Both Flipkart and Xiaomi are celebrating the flash sales of the Xiaomi Mi 3 in India - the handset has been put on sale on the e-commerce website twice now, and each time, has been completely sold out almost immediately. According to Xiaomi's official release on the subject, this week's entire Mi 3 stock was sold out in five seconds, and the company has now sold a total of 20,000 units of the phone.
However, a lot of potential customers have been very upset, since they had to pre-register to purchase the phone, but faced a lot of difficulties such as orders being cancelled immediately after being booked, or simply finding that the phone went out of stock in the time it took for the buy button to show up on their screens. For example, one of our readers, Senthil Kumar wrote in via comments: "After reviewing your technical specification, i eagerly plan to buy the phone. Then i have registered on last Wednesday and further i have tried twice but website threw that i was registered already. Finally yesterday & today i got reminder mail from flipkart, then i was eagerly waiting for purchase. Once i clicked then i got the message that i am not registered. Really shocked. Within 2 seconds, i tried to buy again with the same account then i got out of stock message. So, it seems that it's totally fraud sales. please don't encourage these type of business which makes people as foolish. So, please stop updating any messages about flipkart and Mi3 phones further. Both of them cheating our entire nation."
Other readers had similar experiences. Chethan wrote: "These #flipkart crashing & #Xiomi Mi3 out of stock in minutes stories are just bogus. it's their brand building tactics... I mean I was watching the countdown and hit BUY the moment it hit 00:00 & it showed 'Out of Stock'... come on...!"; Santosh wrote: "Its showing Out of stock at 2:01 pm, when the sale was to start at 2pm.. Is it a joke?"; Manoj wrote: "The Mi3 sale on Flipkart is a bloody joke. The phone went out of stock at 14:00 Hrs!!!! Are you kidding Flipkart?".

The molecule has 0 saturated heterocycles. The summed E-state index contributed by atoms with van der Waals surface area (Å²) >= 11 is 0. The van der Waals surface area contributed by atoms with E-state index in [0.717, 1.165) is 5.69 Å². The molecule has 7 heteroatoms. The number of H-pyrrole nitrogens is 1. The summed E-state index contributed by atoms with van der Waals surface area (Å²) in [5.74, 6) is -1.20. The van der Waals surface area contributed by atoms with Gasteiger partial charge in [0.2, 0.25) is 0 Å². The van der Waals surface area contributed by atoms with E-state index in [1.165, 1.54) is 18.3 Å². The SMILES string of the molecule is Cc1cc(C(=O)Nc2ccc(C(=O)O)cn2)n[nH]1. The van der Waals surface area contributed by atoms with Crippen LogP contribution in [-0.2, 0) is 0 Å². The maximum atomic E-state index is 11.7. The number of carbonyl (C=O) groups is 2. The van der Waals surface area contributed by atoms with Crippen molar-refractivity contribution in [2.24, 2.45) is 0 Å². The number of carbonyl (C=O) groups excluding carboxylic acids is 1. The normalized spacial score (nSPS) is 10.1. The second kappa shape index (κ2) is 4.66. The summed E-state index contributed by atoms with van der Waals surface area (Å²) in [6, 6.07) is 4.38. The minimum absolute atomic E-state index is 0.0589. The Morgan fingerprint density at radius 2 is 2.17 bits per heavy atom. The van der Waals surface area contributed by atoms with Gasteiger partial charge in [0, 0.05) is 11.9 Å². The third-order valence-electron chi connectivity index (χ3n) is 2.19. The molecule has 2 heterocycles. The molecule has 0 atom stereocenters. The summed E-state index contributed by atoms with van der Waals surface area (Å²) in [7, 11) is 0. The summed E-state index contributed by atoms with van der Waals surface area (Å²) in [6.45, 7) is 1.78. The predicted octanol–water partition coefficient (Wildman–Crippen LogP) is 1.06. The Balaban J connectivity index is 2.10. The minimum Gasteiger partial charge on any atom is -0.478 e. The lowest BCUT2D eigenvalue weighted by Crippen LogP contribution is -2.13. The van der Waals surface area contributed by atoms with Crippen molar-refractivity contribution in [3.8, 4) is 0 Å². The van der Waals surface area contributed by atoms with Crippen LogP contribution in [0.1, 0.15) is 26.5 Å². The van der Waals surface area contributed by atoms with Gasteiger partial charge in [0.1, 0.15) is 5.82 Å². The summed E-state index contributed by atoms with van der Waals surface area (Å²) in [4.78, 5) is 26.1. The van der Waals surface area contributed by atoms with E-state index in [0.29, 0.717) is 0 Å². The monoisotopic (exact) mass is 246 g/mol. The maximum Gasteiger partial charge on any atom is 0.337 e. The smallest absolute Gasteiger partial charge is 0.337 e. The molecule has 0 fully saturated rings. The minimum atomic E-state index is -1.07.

The frustration that so many people who went to buy the phone are feeling is palpable. In light of this negative reaction, Xiaomi's response starts to look a little tone deaf:
Many saw the whole sale as a scam, and were angered because Xiaomi had not declared how many units would be available, while it registered 100,000 people who were interested in buying the phone. This resulted in a huge number of frustrated tweets:
One frustrated customer even put together a video showing the Flipkart site reveal the "Buy now" button, which was followed by an error message; when he clicks the retry button, he is greeted with an out of stock message next.
Is the reaction from these hopeful buyers justified? In a word - yes. In the first round of sales, Xiaomi had 100,000 people registered to buy the phone and if you weren't able to purchase the phone in the first round, you would be able to try and buy it in the second round - alongside a fresh batch of pre-registered buyers. Given that a total of only 20,000 units were available for these two rounds of sales, the numbers are heavily skewed against the demand. When you already know that there are a certain number of people that are keen to buy your product, announcing that you have sold out stock that was a fraction of the demand is not a feat.